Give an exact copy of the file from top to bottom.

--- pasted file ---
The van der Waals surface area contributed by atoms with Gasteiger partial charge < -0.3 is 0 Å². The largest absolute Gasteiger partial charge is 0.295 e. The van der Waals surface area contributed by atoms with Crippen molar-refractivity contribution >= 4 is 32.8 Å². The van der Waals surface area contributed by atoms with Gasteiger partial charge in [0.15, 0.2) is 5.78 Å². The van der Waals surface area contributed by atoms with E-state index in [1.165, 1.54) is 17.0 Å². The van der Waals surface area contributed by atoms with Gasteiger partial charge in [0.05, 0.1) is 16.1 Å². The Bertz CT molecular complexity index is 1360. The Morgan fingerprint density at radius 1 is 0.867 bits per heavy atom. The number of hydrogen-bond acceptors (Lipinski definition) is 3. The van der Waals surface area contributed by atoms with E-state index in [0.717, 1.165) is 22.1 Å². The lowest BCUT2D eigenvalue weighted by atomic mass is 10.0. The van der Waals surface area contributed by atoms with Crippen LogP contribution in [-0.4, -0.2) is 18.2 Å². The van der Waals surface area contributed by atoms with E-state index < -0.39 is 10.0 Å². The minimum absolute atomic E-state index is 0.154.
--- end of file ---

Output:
The van der Waals surface area contributed by atoms with Gasteiger partial charge < -0.3 is 0 Å². The largest absolute Gasteiger partial charge is 0.295 e. The van der Waals surface area contributed by atoms with Crippen molar-refractivity contribution >= 4 is 32.8 Å². The van der Waals surface area contributed by atoms with Gasteiger partial charge in [0.15, 0.2) is 5.78 Å². The van der Waals surface area contributed by atoms with E-state index in [1.165, 1.54) is 17.0 Å². The van der Waals surface area contributed by atoms with Gasteiger partial charge in [0.05, 0.1) is 16.1 Å². The Bertz CT molecular complexity index is 1360. The Morgan fingerprint density at radius 1 is 0.867 bits per heavy atom. The number of hydrogen-bond acceptors (Lipinski definition) is 3. The van der Waals surface area contributed by atoms with E-state index in [0.717, 1.165) is 22.1 Å². The lowest BCUT2D eigenvalue weighted by atomic mass is 10.0. The van der Waals surface area contributed by atoms with Crippen LogP contribution in [-0.4, -0.2) is 18.2 Å². The van der Waals surface area contributed by atoms with E-state index < -0.39 is 10.0 Å². The minimum absolute atomic E-state index is 0.154.